Published online by Cambridge University Press: 03 February 2022
The national policy context
This chapter demonstrates how, over the past 10 years in particular, official policy of both central and local government has resulted deliberately, and at times possibly unintentionally, in the growing ‘invisibilisation’ of the dimension of ‘race’. Issues regarding the growing disadvantage of many ethnic minorities are thus becoming obscured in public debate.
The McPherson Inquiry into the Stephen Lawrence murder marked an apparent watershed in official responses to racism, especially policing responses to racially motivated crimes. Despite legislation (including the Race Relations Amendment Act [RRAA] 2000) and policy guidance, the socially constructed criminalisation of black and minority ethnic (BME) communities continues. Minority groups are disproportionately represented within the prison population but under-represented in staff roles across the criminal justice system (Ministry of Justice, 2010; Sveinsson, 2012) and ‘problems, limitations and contradictions’ (Rowe, 2012, p 184) occur in ethnic monitoring.
Cantle's (2001) report following the ‘race riots’ of 1995 and 2001 introduced a focus on ‘community cohesion strategies’ in multi-ethnic communities, which were substantially emphasised following the 2001 US and 2007 London terrorist attacks. Subsequent research documents a clear shift away from discourses of multiculturalism and diversity towards a concern with issues of security and ‘Islamophobia’. Meanwhile, everyday issues facing minority groups, including racism and racially shaped disadvantage, are fading from public and policy debate.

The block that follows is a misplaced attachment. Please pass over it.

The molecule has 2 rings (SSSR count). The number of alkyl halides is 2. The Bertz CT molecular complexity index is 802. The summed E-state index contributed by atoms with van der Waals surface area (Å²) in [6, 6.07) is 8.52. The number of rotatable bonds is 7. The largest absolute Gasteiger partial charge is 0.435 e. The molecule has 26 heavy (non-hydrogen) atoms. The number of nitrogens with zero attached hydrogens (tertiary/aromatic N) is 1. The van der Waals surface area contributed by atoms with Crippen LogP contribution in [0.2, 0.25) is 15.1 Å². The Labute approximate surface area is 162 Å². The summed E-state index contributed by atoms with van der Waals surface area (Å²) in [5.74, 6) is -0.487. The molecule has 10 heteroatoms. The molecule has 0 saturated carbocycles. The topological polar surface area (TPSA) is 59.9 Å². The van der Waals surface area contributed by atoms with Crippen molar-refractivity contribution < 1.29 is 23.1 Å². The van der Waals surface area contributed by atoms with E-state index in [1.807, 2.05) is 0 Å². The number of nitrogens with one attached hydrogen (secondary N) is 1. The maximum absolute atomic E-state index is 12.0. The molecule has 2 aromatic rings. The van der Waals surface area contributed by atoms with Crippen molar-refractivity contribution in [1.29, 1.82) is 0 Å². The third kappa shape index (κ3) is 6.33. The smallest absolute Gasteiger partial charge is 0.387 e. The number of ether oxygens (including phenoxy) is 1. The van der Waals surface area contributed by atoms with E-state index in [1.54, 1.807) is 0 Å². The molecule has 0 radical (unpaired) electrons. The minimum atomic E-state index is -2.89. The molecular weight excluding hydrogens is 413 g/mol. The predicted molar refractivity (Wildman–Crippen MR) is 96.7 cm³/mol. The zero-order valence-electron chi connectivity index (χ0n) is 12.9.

The wider socio-political context to these issues includes the racialisation of immigration and increasingly restrictive asylum policy, framed within the language of border controls and securitisation, with mainstream media promoting an ‘outsider configuration’ (Elias and Scotson, 1994). Migration debates do not generally link the local with the global; however, forced migration is ‘not the result of a string of unconnected emergencies, but an integral part of North–South relations’ (Castles, 2003, p 9). When political parties ‘limit debate to peripheral issues on immigration, then the space for questioning’ is, critically, greatly reduced (Pickering, 2005, p 5).
There is a greater need now to understand the reality and the experiences of racism while acknowledging that race is a socially constructed concept, and that racialisation connects with other socially constructed discourses in the processes of ‘othering’.
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